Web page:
The duty of a person to plug an unplugged well that has ceased operation ends only if the person's interest in the well is sold or conveyed while the well is in compliance with rules of the commission relating to safety or the prevention or control of pollution and the provisions of Sections 89.002(a)(2)(A)-(D) have been met.

Id. § 89.011(e).   The Commission's regulations are to the same effect:  “The entity designated as the operator of a well specifically identified on the most recent Commission-approved operator designation form filed on or after September 1, 1997, is responsible for properly plugging the well․” 16 Tex. Admin. Code § 3.14(c)(1).   As the party responsible for plugging the Well, Shoreham was liable for the reasonable costs of plugging the Well incurred by the State.3  See Tex. Nat. Res.Code Ann. §§ 89.043, .083;  16 Tex. Admin. Code § 3.14(b)(5).

Conclusion

The district court did not err in ruling that Shoreham Oil & Gas Company, Inc. was the operator responsible for the reasonable plugging expenses incurred by the State as a matter of law.   We affirm the judgment of the district court.

FOOTNOTES

1.   Shoreham bases its interpretation of pre-1997 law on the then-existing statutory language, see Act of May 30, 1993, 73d Leg., R.S., ch. 882, § 1, 1993 Tex. Gen. Laws 3505, 3505 (defining “operator” as the “person who is responsible for the physical operation and control of a well at the time the well is about to be abandoned or ceases operation”) (amended 1997) (current version at Tex. Nat. Res.Code Ann. § 89.002(a)(2) (West Supp.2007));  pre-1997 case law, see Railroad Comm'n v. American Petrofina Co. of Tex., 576 S.W.2d 658, 659 (Tex.Civ.App.-Beaumont 1978, no writ) (defendant was not a well's operator where it “has never used this well, has no intention of doing so, and in fact did not even know it was on the ․ lease at the time of acquisition”);  and the Commission's current regulations, see 16 Tex. Admin. Code § 3.14(c)(2) (2008) (Tex.R.R. Comm'n, Plugging) (making the operator's plugging responsibility a rebuttable presumption for a well “for which the most recent Commission-approved operator designation form was filed prior to September 1, 1997”).   The State bases Shoreham's operator status under pre-1997 law on Shoreham's summary judgment proof failing to raise a fact issue to rebut Shoreham's plugging responsibility as operator.   We need not consider the parties' arguments as to pre-1997 law because we determine that the 2000 P-4 governs Shoreham's operator status.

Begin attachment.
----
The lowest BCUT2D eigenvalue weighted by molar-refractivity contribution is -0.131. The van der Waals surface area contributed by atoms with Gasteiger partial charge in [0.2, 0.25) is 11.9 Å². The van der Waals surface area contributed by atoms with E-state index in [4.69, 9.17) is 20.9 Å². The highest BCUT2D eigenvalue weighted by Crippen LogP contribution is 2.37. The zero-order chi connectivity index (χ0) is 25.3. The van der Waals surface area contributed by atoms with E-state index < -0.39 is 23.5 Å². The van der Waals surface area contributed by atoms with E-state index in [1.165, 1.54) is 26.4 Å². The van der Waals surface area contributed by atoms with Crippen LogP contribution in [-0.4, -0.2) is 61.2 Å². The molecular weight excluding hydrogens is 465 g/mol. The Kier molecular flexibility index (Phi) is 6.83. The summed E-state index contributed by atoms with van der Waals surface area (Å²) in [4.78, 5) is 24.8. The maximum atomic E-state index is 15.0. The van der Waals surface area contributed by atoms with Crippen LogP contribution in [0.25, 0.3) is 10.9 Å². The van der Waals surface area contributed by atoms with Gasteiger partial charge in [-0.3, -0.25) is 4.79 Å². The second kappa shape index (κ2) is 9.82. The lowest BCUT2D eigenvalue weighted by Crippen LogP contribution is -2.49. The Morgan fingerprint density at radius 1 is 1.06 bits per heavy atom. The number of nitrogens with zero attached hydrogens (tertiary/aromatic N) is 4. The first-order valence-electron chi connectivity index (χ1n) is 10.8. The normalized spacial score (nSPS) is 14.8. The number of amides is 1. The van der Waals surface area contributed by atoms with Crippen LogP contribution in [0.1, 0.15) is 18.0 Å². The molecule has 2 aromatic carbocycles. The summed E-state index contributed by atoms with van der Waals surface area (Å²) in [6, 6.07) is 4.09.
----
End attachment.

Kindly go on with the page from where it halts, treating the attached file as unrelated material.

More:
2.   Shoreham's president admitted by affidavit that Shoreham filed the 2000 P-4 with the Commission.

3.   Based on our analysis, in addition to finding that the State's motion for partial summary judgment was properly granted, we find that Shoreham's motion for clarification of the partial summary judgment (which requested the district court to re-visit the issue) was properly denied, and that the district court's refusal to allow Shoreham to introduce evidence, argue to the jury, and present a jury issue on Shoreham's physical operation and control of the Well was proper.

G. ALAN WALDROP, Justice.